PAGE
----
When looking at their stakeholder ecosystem, Sanders says major miners like Rio Tinto and BHP have been working towards bolstering their relationships with governments, employees and communities for several years to increase trust in their organisations.

For example, both companies moved to erase questions around their tax contributions in the countries in which they operate by becoming more transparent on their finances.

Rio Tinto was the first mover in this regard, setting a new standard for tax transparency by voluntarily disclosing details of the taxes and royalties it pays on an annual basis.

BHP followed Rio’s move in 2015, committing to develop detailed taxes–paid reports, making the two companies industry leaders in their goal to enhance public accountability and improve corporate credibility.

There are various stakeholder ecosystems mining companies are focusing on, Sanders explains.

“Government is first and foremost, then they have to be in the heart and minds of their employees and shareholders. And being as transparent as possible about your environmental footprint is also very important,” Sanders says.

“Rio Tinto and BHP are now really demonstrating to the broader economy what these mining giants are contributing to.”

Sanders says the social impact mining companies are making on stakeholders is top of mind more than it has been in the past.

“Organisations are making sure that they are clearly articulating how they are trying to impact not only the local communities in which they operate but working more closely with them,” he says.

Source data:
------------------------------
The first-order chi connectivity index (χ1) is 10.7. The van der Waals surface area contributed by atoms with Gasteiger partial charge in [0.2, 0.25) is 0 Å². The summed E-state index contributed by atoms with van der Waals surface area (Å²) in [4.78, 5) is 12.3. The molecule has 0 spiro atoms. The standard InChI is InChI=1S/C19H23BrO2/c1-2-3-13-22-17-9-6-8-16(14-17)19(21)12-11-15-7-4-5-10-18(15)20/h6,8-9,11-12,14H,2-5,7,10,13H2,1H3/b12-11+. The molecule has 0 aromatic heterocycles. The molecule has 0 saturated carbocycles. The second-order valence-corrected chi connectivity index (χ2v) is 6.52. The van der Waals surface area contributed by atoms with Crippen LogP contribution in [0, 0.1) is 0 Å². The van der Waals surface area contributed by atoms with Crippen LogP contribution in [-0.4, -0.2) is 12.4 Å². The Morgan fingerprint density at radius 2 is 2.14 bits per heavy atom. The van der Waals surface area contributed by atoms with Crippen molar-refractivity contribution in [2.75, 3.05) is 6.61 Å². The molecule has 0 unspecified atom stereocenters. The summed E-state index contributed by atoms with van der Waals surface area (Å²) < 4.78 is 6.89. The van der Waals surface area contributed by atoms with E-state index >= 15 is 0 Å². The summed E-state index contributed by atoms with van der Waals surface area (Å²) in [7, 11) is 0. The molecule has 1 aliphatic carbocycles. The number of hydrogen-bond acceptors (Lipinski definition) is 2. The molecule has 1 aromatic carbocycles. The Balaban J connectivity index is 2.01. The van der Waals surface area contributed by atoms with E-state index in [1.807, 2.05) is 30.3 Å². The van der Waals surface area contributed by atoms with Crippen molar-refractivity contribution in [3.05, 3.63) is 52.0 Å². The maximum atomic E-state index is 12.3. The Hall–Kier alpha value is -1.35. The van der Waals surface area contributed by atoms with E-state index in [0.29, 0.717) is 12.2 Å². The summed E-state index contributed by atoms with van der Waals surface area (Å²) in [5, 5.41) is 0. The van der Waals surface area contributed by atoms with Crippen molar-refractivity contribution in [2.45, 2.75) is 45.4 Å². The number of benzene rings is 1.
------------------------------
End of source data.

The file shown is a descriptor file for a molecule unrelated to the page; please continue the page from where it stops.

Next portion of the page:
“That couples into local supply chains as well. We are seeing more and more evidence of mining companies in their local jurisdiction trying to work more closely with local organisations to educate them more, to build better skills and to bring more skills in so that they can employ more people through the direct and indirect workforce within that community.”

Leading strategies to improve the image of mining (source: Deloitte):

Enhance transparency. Companies have improved the transparency of their tax disclosures. A similar spirit will likely need to pervade their broader activities going forward. Miners need to more clearly demonstrate the role the industry plays in supporting and sustaining economic growth. Companies must share examples of the efforts they are making to remediate any environmental damage they cause. They must be more proactive in sharing the impact they are making in local communities and countries, not only in terms of employment, but also in terms of infrastructure investments, improved access to education, and healthcare programs.

Up efforts to build, measure and report on sustainability. While many governments now require certain disclosures, over–reporting shows a real commitment to sustainability. Companies can only do this, however, if they invest in tools that can help them report consistently and with the same rigor used for financial disclosure.

Develop a crisis management response plan. Mining companies must continually work to educate their stakeholders about the industry and keep them apprised of corporate activities. This means staying ahead of the curve by anticipating criticism and having a ready response. To repair reputations, mining companies must consistently be honest and upfront about any incidents and how they are addressing them.

This article also appears in the June edition of Australian Mining.